Bag or box schemes
Bag and box schemes are now a very common way for community-run food co-ops to sell fresh produce. They both involve selling a selection of different fruit and vegetables in a container - the main difference is that boxes are often larger and have more varieties in them, so may cost a bit more.
In most bag or box schemes customers do not get a choice about what they get, and receive a different selection every week based on what fruit and vegetables are in season or the best value. Typically, a £5 bag may have 4 or 5 different varieties in it.
Bag or box schemes work on a pre-order, pre-pay system so customers have to place their orders in advance. For bag schemes this is usually done on a weekly basis paid for by cash, but for some box schemes you need to order for a whole month in advance and set up a regular standing order to pay a fixed sum regularly into the food co-op's bank account.
Even within bag and box schemes there are differences in the way they operate based on whether the produce is delivered unpacked or pre-packed.
In many bag schemes suppliers deliver loose fruit and vegetables that are packed by volunteers at a community venue. Rather than weighing out the produce, it is divided up equally between the number of bags, e.g. if there is a box with 60 apples and 15 bags to fill each bag gets 4 apples. This makes the role for volunteers much less complicated as they just need to count out the produce rather than weighing everything.
In other bag or box schemes the produce is delivered pre-packed. The boxes have already been filled either directly by the supplier (often a local farm) or by food co-op volunteers or staff at a central location. In this type of model the food co-op outlet is merely a drop-off point. The role of people at the venue may just be to take orders on behalf of the food co-op rather than actually pack bags or boxes. Some box schemes may also do home delivery rather that dropping off at community venues.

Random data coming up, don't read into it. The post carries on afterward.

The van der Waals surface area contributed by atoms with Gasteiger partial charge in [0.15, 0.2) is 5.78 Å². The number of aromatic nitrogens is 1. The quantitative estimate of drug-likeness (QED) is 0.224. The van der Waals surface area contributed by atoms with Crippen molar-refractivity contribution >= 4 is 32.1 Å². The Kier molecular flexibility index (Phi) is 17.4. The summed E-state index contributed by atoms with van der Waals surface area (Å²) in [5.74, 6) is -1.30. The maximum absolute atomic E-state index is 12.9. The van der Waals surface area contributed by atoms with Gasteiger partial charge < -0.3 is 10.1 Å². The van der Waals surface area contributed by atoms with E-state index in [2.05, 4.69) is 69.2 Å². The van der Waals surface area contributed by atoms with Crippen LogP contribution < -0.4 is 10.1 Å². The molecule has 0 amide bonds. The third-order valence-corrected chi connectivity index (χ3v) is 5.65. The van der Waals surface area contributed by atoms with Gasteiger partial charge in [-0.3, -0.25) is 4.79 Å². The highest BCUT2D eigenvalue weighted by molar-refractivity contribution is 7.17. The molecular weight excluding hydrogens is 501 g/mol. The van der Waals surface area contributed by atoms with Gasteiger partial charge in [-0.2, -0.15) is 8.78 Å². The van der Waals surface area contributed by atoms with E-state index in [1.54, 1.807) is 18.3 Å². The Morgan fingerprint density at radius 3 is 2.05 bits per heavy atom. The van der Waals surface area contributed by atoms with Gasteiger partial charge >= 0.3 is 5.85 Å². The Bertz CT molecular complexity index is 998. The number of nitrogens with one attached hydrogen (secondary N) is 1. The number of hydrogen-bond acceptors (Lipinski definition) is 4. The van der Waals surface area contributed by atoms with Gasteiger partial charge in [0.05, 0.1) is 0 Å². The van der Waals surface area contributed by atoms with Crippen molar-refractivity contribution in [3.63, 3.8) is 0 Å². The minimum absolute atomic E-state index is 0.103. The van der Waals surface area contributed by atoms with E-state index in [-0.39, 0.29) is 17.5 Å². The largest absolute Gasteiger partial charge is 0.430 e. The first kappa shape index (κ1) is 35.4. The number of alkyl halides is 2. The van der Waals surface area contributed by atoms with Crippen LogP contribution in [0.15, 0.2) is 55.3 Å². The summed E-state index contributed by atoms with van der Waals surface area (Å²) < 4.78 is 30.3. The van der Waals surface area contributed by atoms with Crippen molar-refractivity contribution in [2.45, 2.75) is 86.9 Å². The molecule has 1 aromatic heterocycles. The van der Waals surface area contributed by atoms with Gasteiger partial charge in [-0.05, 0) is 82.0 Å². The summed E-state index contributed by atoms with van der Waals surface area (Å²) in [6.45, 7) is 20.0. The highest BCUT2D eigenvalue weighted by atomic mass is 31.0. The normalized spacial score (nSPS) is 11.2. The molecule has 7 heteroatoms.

The main advantage of bag and box schemes is that because the food co-op receives all orders in advance, staff can work out exactly what to order and so have little or no waste. It also makes it a lot easier to handle money as usually the bags or boxes are priced at a nice round sum, such as £3 bags, so it makes doing your finances much less complicated and time-consuming and easy to keep accurate records. The other advantage is that for volunteers helping with the food co-op their role is also often much simpler, as they are mainly just involved with packing bags rather than weighing and pricing.
The main disadvantage is that your customers won't get a choice about what they get and will only get a limited number of different varieties of fruit and vegetables each week. For example, a bag may contain only 4 or 5 varieties; a box may contain 8 or 9. This is fine for some people and they often like the surprise of not knowing what they'll get each week. But for others who are less confident with cooking and may have more specific preferences, it may not suit them. With limited variety, it is also more difficult to include exotic fruit and vegetables, as the items in the bags and boxes need to appeal to everyone but some schemes do put more unusual items in larger boxes.
Case Study - Ystad Goffa Food Co-op
Ystad Goffa Food Co-op is run by three volunteer residents at a retirement housing scheme supported by Wales & West Housing Association and the Rural Regeneration Unit. The volunteers spend 2 to 3 hours each week sorting the produce, taking orders and collecting the money. They supply bags of fruit, salad, or vegetables for £2.50 or a half-bag for £1.25. Customers order and pay for next week's selection when they collect this week's. The supplier chooses the selection of seasonal fruit, vegetables and salad to offer the best value for money that week. For example: the vegetable bag will generally have potatoes, carrots and 3 or 4 other items. A 'swap' box is also available for co-op customers to exchange items with other residents. Anyone can use a co-op as there is no membership fee. Customers can order as little or as much as they like. All the money taken goes directly to the supplier with no profit being made by the co-op.